要碳價及氣候立法 美75大企業訪國會山莊 十年首見

環境資訊中心外電;姜唯 翻譯;林大利 審校;稿源:ENS


這些企業有英國石油公司(BP)、美國拍賣網站eBay、美國服飾零售商蓋璞公司(Gap)、美國百年牛仔褲品牌Levi Strauss、耐吉(Nike)、瑪氏食品(Mars Inc.)、微軟(Microsoft)、百事可樂(PepsiCo)、殼牌(Shell)、賽門鐵克(Symantic)和特斯拉(Tesla)等。

美國太陽能電廠開發商Silicon Ranch位於田納西州的案場。圖片來源:Silicon Ranch





「投資者越來越重視氣候變遷的風險及其對公司和投資組合的影響,」瓦登資產管理公司環境社會和治理(ESG)暨股東參與主管史密斯(Tim Smith)說,「企業和投資者的合作在實踐氣候解決方案上發揮著核心作用。碳價將推動乾淨能源投資、發展就業市場和加強美國經濟所需的市場信號,是美國因應氣候變遷的重要工具。」


阿斯彭滑雪公司永續發展總監漢密爾頓(Matthew Hamilton)說:「氣候變遷對我們在科羅拉多州和全國各地的戶外娛樂業構成直接威脅。因此阿斯彭滑雪公司致力於實現2020年碳排放量減少25%的目標。精心設計的碳價是美國減少溫室氣體排放、因應氣候變遷,同時保護經濟和確保我們這個產業能持續存在的關鍵工具。」

法國滑雪用品製造商Rossignol執行長高樂(Francois Goulet)也表示:「滑雪產業是氣候變遷衝擊第一線,已經開始感受到季節難以預測的問題。這個產業貢獻美國經濟720億美元,Rossignol身為產業領導品牌,承諾要動用影響力解決氣候變遷問題。」

滑雪產業是氣候變遷衝擊第一線。圖片來源:Kevin Chang(CC BY-ND 2.0)

除了Rossignol和荷蘭聯合利華等歐洲企業外,加拿大公司也加入,像自然之路有機食品 。

自然之路執行長斯蒂文斯(Arran Stephens)說:「我們看到了氣候變遷對商業的影響。北達科他州的乾旱影響我們的燕麥供應,加州的惡劣天氣影響我們採購美國有機葡萄乾、稻米和杏仁的能力。現在企業和政府必須共同努力推行政策,為地球帶來積極的改變,我相信全國性碳價是正確的開始。」

Big Companies Ask Congress For National Carbon Price WASHINGTON, DC, May 22, 2019 (ENS)

Representatives of some of the largest U.S.-based corporations are asking Congress to pass meaningful climate legislation, including a price on carbon.

Today, executives from more than 75 businesses, including: BP, eBay, Capital One, Exelon, Gap, Levi Strauss, Nike, Mars Inc., Microsoft, PepsiCo, Shell, Symantic and Tesla, met with a bipartisan group of federal lawmakers in the largest business gathering on Capitol Hill to advocate for climate legislation in over a decade.

美國明尼蘇達州一座由Xcel Energy營運的火力發電廠。圖片來源:Tony Webster(CC BY 2.0)

Gathering under the name of Lawmaker Education & Advocacy Day, or LEAD, the participating businesses include 21 Fortune 500 companies as well as trade associations, medium and small businesses from all 50 states, collectively representing combined annual revenues of more than $2.5 trillion and more than one million U.S. employees.

The businesses calling for a meaningful national carbon price span across the American economy, including retail giants, manufacturers, oil majors, healthcare services, food and beverage companies, outdoors industries, technology companies and energy providers. A full list of business participants is online here.

Representatives from these businesses are meeting one-on-one with lawmakers and congressional staff from both sides of the aisle in the House and the Senate to educate them on the economic impacts of climate change and the need for comprehensive and effective national climate policies.

A growing number of bipartisan lawmakers are offering their own carbon pricing proposals. In the last three years, Democrats and Republicans collaborated to introduce several different carbon pricing bills in both the Senate and the House, including the Market Choice Act and the Energy Innovation and Carbon Dividend Act, but these bills were not passed into law.

“Investors are increasingly aware of the dangers of climate change and its impact on companies and our portfolios,” said Tim Smith, director of environmental, social and governance, or ESG, shareowner engagement at Walden Asset Management. “Companies and investors working together have a central role in implementing climate solutions. A price on carbon would create the market signals needed to drive clean energy investments, grow the job market and strengthen the American economy. It is a critical tool in U.S. efforts to address climate change.”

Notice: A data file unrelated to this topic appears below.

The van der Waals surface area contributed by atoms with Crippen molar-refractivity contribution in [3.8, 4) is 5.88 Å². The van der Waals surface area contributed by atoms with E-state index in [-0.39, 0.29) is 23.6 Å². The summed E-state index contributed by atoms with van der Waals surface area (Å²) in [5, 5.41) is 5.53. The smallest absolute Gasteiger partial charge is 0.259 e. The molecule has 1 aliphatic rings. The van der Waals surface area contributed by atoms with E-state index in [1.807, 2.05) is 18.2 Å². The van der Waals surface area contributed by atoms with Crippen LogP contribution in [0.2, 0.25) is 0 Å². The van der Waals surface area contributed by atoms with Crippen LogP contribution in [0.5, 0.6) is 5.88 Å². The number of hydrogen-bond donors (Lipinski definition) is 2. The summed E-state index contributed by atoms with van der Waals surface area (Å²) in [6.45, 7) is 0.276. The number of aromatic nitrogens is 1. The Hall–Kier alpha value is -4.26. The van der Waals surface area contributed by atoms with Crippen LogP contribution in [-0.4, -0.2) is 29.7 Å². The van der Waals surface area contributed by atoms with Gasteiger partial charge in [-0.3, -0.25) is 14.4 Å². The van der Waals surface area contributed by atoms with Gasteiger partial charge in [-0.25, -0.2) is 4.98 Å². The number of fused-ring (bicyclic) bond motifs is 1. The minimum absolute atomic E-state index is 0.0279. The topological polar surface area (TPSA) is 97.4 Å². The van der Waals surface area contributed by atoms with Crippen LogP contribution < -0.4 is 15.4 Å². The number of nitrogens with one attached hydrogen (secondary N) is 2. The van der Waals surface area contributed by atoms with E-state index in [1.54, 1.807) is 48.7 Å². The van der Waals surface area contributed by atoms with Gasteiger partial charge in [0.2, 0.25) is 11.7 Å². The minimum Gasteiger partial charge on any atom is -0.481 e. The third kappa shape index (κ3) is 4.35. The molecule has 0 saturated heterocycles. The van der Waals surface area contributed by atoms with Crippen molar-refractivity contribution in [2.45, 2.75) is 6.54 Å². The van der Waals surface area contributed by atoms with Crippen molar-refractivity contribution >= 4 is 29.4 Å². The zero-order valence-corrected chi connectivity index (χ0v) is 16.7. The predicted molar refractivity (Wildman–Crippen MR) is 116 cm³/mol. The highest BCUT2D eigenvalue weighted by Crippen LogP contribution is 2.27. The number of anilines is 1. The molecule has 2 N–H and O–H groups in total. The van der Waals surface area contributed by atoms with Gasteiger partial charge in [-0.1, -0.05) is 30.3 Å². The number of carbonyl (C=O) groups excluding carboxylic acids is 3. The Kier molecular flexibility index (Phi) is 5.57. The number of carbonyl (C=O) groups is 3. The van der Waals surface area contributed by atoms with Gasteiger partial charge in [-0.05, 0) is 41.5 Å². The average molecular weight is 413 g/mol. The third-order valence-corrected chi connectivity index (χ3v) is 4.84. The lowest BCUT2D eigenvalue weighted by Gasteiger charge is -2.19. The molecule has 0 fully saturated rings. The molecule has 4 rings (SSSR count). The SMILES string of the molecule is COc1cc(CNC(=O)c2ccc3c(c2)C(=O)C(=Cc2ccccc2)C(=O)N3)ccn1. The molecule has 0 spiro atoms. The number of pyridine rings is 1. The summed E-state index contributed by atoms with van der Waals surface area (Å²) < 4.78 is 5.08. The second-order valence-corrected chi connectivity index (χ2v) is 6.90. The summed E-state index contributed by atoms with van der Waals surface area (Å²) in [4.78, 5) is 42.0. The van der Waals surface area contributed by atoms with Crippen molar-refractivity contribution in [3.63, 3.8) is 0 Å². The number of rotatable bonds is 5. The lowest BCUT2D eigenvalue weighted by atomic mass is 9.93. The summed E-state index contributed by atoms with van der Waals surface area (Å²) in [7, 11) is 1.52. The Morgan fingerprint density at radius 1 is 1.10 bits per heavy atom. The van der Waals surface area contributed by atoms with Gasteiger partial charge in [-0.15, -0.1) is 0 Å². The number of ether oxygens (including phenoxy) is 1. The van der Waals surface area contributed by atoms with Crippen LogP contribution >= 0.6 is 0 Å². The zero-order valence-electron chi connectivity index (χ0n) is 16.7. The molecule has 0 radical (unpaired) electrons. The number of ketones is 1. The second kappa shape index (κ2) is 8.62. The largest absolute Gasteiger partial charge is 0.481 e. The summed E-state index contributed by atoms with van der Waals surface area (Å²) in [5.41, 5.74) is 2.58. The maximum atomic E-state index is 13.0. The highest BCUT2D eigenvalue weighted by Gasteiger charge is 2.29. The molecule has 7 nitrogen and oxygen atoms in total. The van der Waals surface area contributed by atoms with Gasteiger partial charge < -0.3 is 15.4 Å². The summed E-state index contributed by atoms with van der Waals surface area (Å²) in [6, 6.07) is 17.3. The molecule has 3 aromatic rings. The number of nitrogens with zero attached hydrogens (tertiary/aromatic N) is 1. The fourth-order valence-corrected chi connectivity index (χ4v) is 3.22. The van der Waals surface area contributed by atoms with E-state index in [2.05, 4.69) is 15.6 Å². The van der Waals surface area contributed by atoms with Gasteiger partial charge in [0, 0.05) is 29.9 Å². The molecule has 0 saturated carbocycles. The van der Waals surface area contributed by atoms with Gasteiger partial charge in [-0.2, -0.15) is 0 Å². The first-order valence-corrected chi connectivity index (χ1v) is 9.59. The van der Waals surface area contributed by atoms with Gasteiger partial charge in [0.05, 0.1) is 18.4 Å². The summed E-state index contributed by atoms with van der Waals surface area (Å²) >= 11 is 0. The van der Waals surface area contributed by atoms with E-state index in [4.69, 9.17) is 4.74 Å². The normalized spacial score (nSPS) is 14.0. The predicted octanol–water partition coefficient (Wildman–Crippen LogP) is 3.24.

Naturally, companies involved in the snow sports industry are well represented.

Matthew Hamilton, sustainability director at Aspen Skiing Company, said, “Climate change poses a direct threat to the outdoor recreation industry, both in our home state of Colorado and across the country. That is why Aspen Skiing Company is committed to delivering on our goal of reducing our carbon emissions 25 percent by 2020. A well-designed price on carbon is another critical tool in U.S. efforts to reduce greenhouse gas emissions and tackle climate change while protecting the economy and the longevity of our industry.”

Francois Goulet, CEO of the French ski manufacturer Rossignol, said, “The ski industry is on the front lines of climate change, and our business is starting to feel the impacts of increasingly unpredictable seasons. As an industry that contributes $72 billion to the U.S. economy, and as a leading brand within this industry, Rossignol is committed to leveraging our influence to address climate change head-on.”

Not only are some Europe-based companies signing on, such as Rossignol and the Dutch company Unilever, but a distinct contrast between Canadian and U.S. carbon pricing attitudes is clearly illustrated by Arran Stephens, co-founder and co-CEO of Nature’s Path Organic Foods.

“At Nature’s Path, we see the impact of climate change to business,” Stephens said. “From droughts in North Dakota impacting our oats supply to severe weather in California impacting our ability to source organic raisins, rice and almonds domestically. It’s time for business and government to work together to implement policies to bring positive change to our planet, and I believe it begins with a national price on carbon.”

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